Fairy Tale Origins from Around the Worl

Fairy Tale Origins from Around the Worl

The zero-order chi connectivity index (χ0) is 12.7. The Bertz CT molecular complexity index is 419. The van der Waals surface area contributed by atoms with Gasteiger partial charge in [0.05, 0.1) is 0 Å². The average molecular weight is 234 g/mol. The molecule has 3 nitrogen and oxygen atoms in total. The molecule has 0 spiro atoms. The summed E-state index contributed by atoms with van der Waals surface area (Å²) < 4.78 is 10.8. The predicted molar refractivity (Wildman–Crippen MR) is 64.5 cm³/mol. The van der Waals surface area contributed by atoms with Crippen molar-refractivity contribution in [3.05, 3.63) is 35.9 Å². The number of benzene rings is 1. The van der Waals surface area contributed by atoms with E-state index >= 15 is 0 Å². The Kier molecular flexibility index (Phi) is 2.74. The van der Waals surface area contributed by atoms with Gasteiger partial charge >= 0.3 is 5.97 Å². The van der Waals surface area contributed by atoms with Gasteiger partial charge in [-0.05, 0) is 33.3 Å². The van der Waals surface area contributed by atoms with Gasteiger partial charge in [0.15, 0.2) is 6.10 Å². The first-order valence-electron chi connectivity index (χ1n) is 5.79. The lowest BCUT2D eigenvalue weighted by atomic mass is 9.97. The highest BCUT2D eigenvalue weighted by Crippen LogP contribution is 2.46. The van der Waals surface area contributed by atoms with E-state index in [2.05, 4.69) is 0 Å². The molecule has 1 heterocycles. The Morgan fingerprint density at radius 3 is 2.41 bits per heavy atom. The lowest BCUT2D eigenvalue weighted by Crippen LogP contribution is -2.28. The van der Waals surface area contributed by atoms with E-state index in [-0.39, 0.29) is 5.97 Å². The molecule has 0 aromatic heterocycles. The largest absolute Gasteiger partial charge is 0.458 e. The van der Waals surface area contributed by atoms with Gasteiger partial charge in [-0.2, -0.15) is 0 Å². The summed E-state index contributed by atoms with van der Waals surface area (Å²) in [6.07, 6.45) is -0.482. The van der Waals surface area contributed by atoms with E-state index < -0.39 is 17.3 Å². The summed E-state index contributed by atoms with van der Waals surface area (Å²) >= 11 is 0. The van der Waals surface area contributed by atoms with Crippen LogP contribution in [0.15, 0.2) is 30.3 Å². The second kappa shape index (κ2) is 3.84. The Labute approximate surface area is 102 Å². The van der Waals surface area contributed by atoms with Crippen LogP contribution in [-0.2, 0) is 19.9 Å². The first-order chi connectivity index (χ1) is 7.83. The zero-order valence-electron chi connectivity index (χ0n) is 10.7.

Children in virtually every culture throughout the world are told fantastical stories—better known as fairy tales—practically from the time they are born. Storytelling is an art almost as old as time itself; many of our most well-known fairy tales were passed down from generation to generation through the oral tradition of storytelling. As the stories were passed down, they were often shared with children to teach a moral lesson; in medieval times, they were a form of pure entertainment for adults. Since many of these stories were told orally, they have been modified over the years—in fact, many of these stories as we know them today bear little, if any, resemblance to their original versions. They are definitely a far cry from the “happily ever after” version that generations of little girls and boys fell in love with thanks to the Disney films. The truth is, most fairy tales are much too gruesome to share with children at bedtime (unless they wanted to cause nightmares!). Below are a few of the original storylines and country of origin for favorite fairy tales: Cinderella: Some women will go to any length to get their man. The tale of Cinderella can be traced back to medieval China. As in the Disney movie, Cinderella is forced to live with her stepmother and two stepsisters and has an uncanny relationship with animals. The handsome prince comes calling in a quest to find the woman who left the glass slipper behind at the ball. In a move that Disney would never include, one of the stepsisters cuts off her toe, the other her heel, in order to get the shoe to fit. Of course, the petite shoe fits Cinderella perfectly. This tale was thought to originate in China during a time when women were often chosen by their husbands based on the size of their feet; small feet were most desirable. Little Red Riding Hood: French storyteller Charles Perrault is credited with writing the original tale of Little Red Riding Hood. In that version, a well-meaning but naïve little girl is given wrong directions by a wolf on the way to her grandmother’s house. Later, the wolf eats the little girl (before she makes it to her grandmother’s). The Little Mermaid: Who didn’t cheer when Ariel, the little mermaid, becomes human and marries prince Eric at the end of the 1989 Disney film? Unfortunately, the original story by Hans Christian Andersen of Denmark wasn’t quite so sunny. In his version, the Prince marries another princess and Ariel is beside herself. She somehow procures a knife which she is supposed to use on Eric; instead, she kills herself. Andersen referred to her as a “daughter of the air” waiting to go to heaven. The Frog Prince: This originally written by German brothers Jacob and Wilhelm Grimm, tells the story of a young woman who befriends a frog. She makes a number of promises to him, which he insists she keeps. At the end of the story, the frog transforms into a handsome prince. In the original version written by German brothers Jacob and Wilhelm Grimm, the young woman becomes so annoyed with the frog, she hurls him against a wall. Beauty and the Beast: Variations of this tale are common throughout many cultures. In Turkey, the story is called the Princess and the Pig; Japan, The Monkey Son-in-Law; China, The Fairy Serpent. French aristocrat Madame Jeanne-Marie Le Prince de Beaumont modified and published the version we are most familiar with today. Regardless of the culture, the tale focuses on a beautiful, kindhearted young girl who is forced to live with (and eventually marry) a horrible, disfigured beast in return for her father’s freedom. Over time, the girl learns to love the Beast in his own right; in some cultures the Beast transforms into a handsome Prince because of the strength of the girl’s love. In some versions the transformation occurs after the girl and the beast have married and consummated the marriage (complete with some graphic details).

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